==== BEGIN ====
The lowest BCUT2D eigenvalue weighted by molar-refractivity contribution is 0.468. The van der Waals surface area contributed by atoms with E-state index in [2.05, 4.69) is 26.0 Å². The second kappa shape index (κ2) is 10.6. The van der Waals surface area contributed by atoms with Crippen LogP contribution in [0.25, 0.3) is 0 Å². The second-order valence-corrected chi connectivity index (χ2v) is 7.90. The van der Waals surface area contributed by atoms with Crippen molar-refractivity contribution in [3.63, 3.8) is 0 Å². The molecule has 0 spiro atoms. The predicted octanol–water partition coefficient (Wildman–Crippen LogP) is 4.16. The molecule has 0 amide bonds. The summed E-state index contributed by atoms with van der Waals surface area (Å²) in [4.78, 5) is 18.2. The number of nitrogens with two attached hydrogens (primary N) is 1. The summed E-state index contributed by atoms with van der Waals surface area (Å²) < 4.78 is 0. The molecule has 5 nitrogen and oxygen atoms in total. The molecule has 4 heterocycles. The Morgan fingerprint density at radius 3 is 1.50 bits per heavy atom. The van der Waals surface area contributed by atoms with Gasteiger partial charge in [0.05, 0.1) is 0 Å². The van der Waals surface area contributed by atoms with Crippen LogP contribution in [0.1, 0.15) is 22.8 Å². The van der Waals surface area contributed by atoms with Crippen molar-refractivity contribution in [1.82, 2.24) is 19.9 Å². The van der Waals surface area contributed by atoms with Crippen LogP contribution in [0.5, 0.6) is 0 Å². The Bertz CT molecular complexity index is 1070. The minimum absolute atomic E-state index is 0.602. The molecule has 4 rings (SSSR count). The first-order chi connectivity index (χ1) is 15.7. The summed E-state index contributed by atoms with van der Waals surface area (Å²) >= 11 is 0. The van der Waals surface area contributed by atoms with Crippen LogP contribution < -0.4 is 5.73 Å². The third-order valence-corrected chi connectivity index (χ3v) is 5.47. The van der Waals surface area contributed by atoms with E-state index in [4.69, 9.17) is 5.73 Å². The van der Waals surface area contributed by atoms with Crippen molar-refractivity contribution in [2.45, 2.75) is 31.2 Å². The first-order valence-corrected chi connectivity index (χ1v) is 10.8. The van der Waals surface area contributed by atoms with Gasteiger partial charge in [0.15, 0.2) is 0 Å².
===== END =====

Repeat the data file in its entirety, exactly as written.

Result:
The lowest BCUT2D eigenvalue weighted by molar-refractivity contribution is 0.468. The van der Waals surface area contributed by atoms with E-state index in [2.05, 4.69) is 26.0 Å². The second kappa shape index (κ2) is 10.6. The van der Waals surface area contributed by atoms with Crippen LogP contribution in [0.25, 0.3) is 0 Å². The second-order valence-corrected chi connectivity index (χ2v) is 7.90. The van der Waals surface area contributed by atoms with Crippen molar-refractivity contribution in [3.63, 3.8) is 0 Å². The molecule has 0 spiro atoms. The predicted octanol–water partition coefficient (Wildman–Crippen LogP) is 4.16. The molecule has 0 amide bonds. The summed E-state index contributed by atoms with van der Waals surface area (Å²) in [4.78, 5) is 18.2. The number of nitrogens with two attached hydrogens (primary N) is 1. The summed E-state index contributed by atoms with van der Waals surface area (Å²) < 4.78 is 0. The molecule has 5 nitrogen and oxygen atoms in total. The molecule has 4 heterocycles. The Morgan fingerprint density at radius 3 is 1.50 bits per heavy atom. The van der Waals surface area contributed by atoms with Gasteiger partial charge in [0.05, 0.1) is 0 Å². The van der Waals surface area contributed by atoms with Crippen LogP contribution in [0.1, 0.15) is 22.8 Å². The van der Waals surface area contributed by atoms with Crippen molar-refractivity contribution in [1.82, 2.24) is 19.9 Å². The van der Waals surface area contributed by atoms with Crippen LogP contribution in [0.5, 0.6) is 0 Å². The Bertz CT molecular complexity index is 1070. The minimum absolute atomic E-state index is 0.602. The molecule has 4 rings (SSSR count). The first-order chi connectivity index (χ1) is 15.7. The summed E-state index contributed by atoms with van der Waals surface area (Å²) >= 11 is 0. The van der Waals surface area contributed by atoms with Crippen LogP contribution < -0.4 is 5.73 Å². The third-order valence-corrected chi connectivity index (χ3v) is 5.47. The van der Waals surface area contributed by atoms with E-state index in [4.69, 9.17) is 5.73 Å². The van der Waals surface area contributed by atoms with Crippen molar-refractivity contribution in [2.45, 2.75) is 31.2 Å². The first-order valence-corrected chi connectivity index (χ1v) is 10.8. The van der Waals surface area contributed by atoms with Gasteiger partial charge in [0.15, 0.2) is 0 Å².